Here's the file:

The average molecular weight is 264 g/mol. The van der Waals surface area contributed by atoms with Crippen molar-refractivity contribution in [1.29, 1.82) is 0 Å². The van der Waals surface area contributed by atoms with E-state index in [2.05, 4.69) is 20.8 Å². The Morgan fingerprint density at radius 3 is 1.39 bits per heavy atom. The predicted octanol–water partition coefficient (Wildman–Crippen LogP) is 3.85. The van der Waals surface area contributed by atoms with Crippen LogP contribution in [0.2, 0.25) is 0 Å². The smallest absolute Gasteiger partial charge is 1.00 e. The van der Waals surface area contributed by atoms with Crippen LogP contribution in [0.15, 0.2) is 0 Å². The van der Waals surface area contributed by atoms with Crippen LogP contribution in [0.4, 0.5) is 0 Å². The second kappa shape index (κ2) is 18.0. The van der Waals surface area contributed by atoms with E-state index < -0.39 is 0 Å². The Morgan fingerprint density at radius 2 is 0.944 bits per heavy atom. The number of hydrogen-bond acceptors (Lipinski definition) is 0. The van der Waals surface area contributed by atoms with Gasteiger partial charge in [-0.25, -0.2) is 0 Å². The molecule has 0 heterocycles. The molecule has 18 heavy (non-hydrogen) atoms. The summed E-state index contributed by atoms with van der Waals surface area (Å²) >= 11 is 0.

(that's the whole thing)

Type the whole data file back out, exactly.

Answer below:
The average molecular weight is 264 g/mol. The van der Waals surface area contributed by atoms with Crippen molar-refractivity contribution in [1.29, 1.82) is 0 Å². The van der Waals surface area contributed by atoms with E-state index in [2.05, 4.69) is 20.8 Å². The Morgan fingerprint density at radius 3 is 1.39 bits per heavy atom. The predicted octanol–water partition coefficient (Wildman–Crippen LogP) is 3.85. The van der Waals surface area contributed by atoms with Crippen LogP contribution in [0.2, 0.25) is 0 Å². The smallest absolute Gasteiger partial charge is 1.00 e. The van der Waals surface area contributed by atoms with Crippen LogP contribution in [0.15, 0.2) is 0 Å². The van der Waals surface area contributed by atoms with Crippen LogP contribution in [0.4, 0.5) is 0 Å². The second kappa shape index (κ2) is 18.0. The van der Waals surface area contributed by atoms with E-state index < -0.39 is 0 Å². The Morgan fingerprint density at radius 2 is 0.944 bits per heavy atom. The number of hydrogen-bond acceptors (Lipinski definition) is 0. The van der Waals surface area contributed by atoms with Gasteiger partial charge in [-0.25, -0.2) is 0 Å². The molecule has 0 heterocycles. The molecule has 18 heavy (non-hydrogen) atoms. The summed E-state index contributed by atoms with van der Waals surface area (Å²) >= 11 is 0.